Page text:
River Bridge Regional Center opens additional Glenwood property to continue combating sexual assault in the Roaring Fork Valley
Officials from throughout the region gathered Friday for a ribbon-cutting ceremony to mark the opening of the newly renovated River Bridge Regional Center facility that will house the Mountain West Sexual Assault Nurse Examiners Alliance (MWSA).
In 2012, the Roaring Fork Valley’s SANE program for adults closed, forcing many victims of sexual assault to travel to Grand Junction or Frisco in order to receive the necessary medical examination and evidence collection services provided by the Sexual Assault Nurse Examiner (SANE) program.
Those services, along with other resources for victims, are critical in the ability to provide expert testimony if a case goes to court.
Four years later, in 2016, the MWSA conducted its first SANE examination. However, while it continued working with patients, it was often in a volunteer capacity and in borrowed space, until now.
“What we have been dealing with for the past five years is a traffic flow issue in our current building,” River Bridge Regional Center Executive Director Blythe Chapman said in an interview. “Our mental health clients and our medical clients were running into our forensic interview clients, and there was so much happening at the same time that we just did not have the space to be able to handle that confidentially.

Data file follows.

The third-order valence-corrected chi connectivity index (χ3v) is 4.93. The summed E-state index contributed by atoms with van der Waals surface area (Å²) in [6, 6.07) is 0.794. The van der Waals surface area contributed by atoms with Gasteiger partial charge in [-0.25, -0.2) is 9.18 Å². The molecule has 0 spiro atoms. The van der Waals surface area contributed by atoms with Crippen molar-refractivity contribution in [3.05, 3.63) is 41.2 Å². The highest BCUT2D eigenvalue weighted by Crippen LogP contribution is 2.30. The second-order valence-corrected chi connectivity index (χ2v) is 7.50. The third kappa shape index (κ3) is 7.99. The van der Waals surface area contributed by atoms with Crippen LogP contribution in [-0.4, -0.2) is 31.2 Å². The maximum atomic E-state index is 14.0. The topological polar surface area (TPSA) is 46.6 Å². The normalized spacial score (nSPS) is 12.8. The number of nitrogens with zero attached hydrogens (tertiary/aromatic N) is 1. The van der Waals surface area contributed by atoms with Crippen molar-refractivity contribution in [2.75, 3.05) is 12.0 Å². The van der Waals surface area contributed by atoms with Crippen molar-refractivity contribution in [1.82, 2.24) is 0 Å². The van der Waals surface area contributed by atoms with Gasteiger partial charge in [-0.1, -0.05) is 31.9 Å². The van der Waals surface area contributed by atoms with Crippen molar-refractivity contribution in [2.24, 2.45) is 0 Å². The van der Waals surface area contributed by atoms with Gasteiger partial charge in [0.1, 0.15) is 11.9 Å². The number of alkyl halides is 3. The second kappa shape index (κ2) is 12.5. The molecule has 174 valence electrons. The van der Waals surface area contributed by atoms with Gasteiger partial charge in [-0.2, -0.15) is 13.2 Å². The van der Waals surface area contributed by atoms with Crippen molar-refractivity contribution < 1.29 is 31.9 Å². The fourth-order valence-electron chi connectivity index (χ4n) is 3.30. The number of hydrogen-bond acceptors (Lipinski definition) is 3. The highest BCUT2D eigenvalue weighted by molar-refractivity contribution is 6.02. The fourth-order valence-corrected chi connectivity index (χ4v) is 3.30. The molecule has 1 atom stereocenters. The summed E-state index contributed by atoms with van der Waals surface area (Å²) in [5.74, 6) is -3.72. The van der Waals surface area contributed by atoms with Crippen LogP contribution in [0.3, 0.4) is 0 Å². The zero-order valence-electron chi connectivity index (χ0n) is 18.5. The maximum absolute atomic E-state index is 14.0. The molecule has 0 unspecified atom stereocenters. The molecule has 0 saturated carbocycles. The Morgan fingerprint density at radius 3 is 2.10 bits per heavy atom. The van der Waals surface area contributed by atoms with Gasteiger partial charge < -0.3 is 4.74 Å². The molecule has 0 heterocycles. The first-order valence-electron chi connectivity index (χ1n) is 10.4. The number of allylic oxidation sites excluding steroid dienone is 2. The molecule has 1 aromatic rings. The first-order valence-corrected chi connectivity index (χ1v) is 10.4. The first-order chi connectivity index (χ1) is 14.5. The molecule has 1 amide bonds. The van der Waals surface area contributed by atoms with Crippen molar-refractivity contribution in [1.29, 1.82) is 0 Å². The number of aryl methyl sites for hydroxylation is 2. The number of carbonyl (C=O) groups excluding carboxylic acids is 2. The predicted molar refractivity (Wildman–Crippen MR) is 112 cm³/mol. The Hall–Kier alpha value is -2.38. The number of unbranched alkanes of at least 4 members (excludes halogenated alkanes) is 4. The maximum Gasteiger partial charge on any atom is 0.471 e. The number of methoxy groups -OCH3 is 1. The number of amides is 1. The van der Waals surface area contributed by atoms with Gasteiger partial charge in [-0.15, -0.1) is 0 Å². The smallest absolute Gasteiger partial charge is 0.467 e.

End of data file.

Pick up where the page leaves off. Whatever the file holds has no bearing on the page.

“We are a child advocacy center, just like we have always been, and we have just expanded our services into another physical space.”
Located at 504 21st St. in Glenwood Springs, the new facility will allow for an expansion of current programs including the addition of medical care for adult victims of sexual assault. The center also aims to ensure that every single victim receives services in a safe, confidential and child-friendly environment.
“The fact that we are a community-based SANE program, separate from a hospital and separate from any other bigger organization just makes people feel a little bit more comfortable coming forward,” Chapman explained. “And, our reporting laws have changed so that adults over the age of 18 who have been assaulted can anonymously report and still get treatment.”
The facility will serve Garfield, Eagle, Pitkin and Rio Blanco counties with victim advocates, forensic interviewers, mental health therapists and forensic nurse examiners. River Bridge Regional Center will also have a trained therapy dog on site. Frasier, the facility dog, will help provide a calm, neutral presence throughout the process.
“It is wonderful that so many people came together to support this and make it work, and it is something that needs to be done in our community,” Garfield County Commissioner Mike Samson said during the Friday ceremony. “It is just great when people come together and work for something like this.”
Added Chapman, “The fact that we are separated from the hospital I think allows [people to come forward more freely], I hope.
“And, now that we have this location I sure hope that people start reporting more, because we know it is happening.”
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Some 30 years ago, artist Jack Roberts picked up a ringing phone and quickly grew vocal over a request for hire made by a prominent Parachute couple to paint a historical depiction.